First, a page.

PLATFORM: Don’t misplace the real value of editorial - The practice of asking PR firms to pay to see their release in print is undermining the integrity of publishing as a whole, says John Rose

I’m not surprised that the Institute of Public Relations is bringing out an updated version of Resolving the Advertising/Editorial Conflict, its code of practice guidelines.

I’m not surprised that the Institute of Public Relations is

bringing out an updated version of Resolving the Advertising/Editorial

Conflict, its code of practice guidelines.



It has to because of the untenable situation into which straight-dealing

PR practitioners are increasingly being placed by the commitment of more

and more publishers to the sale of editorial space as well as

advertising.



While the number of editors relying entirely on commission from these

sales remains a small minority, the guises in which profits are amassed

from editorial space has multiplied. They include: charges for

typesetting and colour separations; free space for advertisements placed

or shared lists of clients’ suppliers; charges for a visiting editorial

team; rates for pictorially supported editorial; and now web authorising

charges.



Fail to meet a journal’s cash demand and most times your release won’t

appear in the publication.



The dilemma for IPR members, in particular, is that payment of these

charges breaches their Code of Practice which expressly forbids the

corruption of channels of communications, including the press. But

unfortunately clients or employers often condone and even encourage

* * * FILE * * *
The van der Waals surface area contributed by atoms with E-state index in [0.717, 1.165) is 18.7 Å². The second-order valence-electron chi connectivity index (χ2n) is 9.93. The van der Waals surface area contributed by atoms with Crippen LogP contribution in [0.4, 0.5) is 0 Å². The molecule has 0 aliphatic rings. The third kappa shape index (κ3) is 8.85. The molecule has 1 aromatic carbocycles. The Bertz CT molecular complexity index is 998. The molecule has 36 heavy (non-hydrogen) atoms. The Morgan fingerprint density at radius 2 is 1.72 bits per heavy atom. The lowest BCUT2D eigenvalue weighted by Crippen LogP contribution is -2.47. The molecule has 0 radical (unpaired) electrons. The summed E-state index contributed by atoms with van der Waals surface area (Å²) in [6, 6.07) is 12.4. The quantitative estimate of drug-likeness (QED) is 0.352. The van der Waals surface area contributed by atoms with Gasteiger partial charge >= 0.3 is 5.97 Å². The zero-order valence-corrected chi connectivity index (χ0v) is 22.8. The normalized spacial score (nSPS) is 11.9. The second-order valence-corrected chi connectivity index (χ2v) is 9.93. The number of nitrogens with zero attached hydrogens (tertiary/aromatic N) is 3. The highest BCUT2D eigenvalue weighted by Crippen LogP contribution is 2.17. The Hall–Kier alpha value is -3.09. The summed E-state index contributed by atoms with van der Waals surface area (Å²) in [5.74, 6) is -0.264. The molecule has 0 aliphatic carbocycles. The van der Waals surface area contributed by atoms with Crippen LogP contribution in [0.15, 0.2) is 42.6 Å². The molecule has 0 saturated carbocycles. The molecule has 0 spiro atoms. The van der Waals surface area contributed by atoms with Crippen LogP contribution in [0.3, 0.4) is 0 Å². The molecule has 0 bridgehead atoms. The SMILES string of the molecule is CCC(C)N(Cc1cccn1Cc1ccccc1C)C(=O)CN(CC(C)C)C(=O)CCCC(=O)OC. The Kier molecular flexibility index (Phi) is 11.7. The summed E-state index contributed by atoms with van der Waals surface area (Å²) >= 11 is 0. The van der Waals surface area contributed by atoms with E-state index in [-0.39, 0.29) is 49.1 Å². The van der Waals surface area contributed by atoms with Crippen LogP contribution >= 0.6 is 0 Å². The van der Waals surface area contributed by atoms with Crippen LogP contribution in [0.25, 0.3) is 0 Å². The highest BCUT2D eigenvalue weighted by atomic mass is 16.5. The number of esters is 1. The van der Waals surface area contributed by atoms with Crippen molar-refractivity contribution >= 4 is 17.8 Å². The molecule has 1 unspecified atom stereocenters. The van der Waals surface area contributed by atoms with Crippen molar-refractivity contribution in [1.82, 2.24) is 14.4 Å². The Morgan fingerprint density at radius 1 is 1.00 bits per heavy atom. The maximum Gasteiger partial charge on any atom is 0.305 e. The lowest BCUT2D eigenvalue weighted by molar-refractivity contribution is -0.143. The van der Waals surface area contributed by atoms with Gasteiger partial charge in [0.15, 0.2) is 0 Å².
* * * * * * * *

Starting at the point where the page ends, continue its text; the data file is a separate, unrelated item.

payments to gain editorial exposure.



There are two reasons why I believe PR people are being unnecessarily

pressured. The first is that businesses which insist that their

employees or consultancy pay up are inciting a breach of the established

British Codes of Advertising and Sales Promotion.



The second is that the vast majority of titles which charge have little

or no effect on the market penetration or standing of a company, product

or service.



I think that PR professionals have a duty to advise clients or employers

of these two facts - to save worthless budget expenditure and to protect

a company’s reputation.



The Advertising Codes make a clear distinction between advertising and

editorial matter in their exempting clause 1.2j and stand as a

nationally recognised agreement to self-regulation, applying across the

entire print media industry.



By exempting ’press release and public relations material’ the Committee

on Advertising Practice confirms that editorial matter does not

constitute advertising. So, rightly, the IPR is urging every member to

seek client/employer agreement to add a strapline to every press release

stating: ’This news release is issued in accordance with clause 1.2j of

the British Codes of Advertising and Sales Promotion and cannot therefor

be subject to a transaction of any kind’. After all, only advertising

goes into paid space, doesn’t it?



To place a price on editorial exposure is the basest form of press

corruption.



That this should have been brought about by publishers deliberately

ignoring their own industry’s self-regulatory codes compounds the

corruption to such abysmal levels that it can only be viewed with

disgust.



Don’t be fooled by whines from the Periodical Publishers Association

that they have guidelines on the handling of advertising and sponsored

editorial. The PPA represents less than a third of British titles and

its guidelines do not cover the subject of this article - the conversion

of press releases into instant advertising.



If the Advertising Standards Association continues to appear ambivalent

on the flaunting of its codes by thousands of British publications, how

can responsible media personnel be expected to uphold the codes of

practice of their professional bodies in pursuing legal, honest and

truthful standards?



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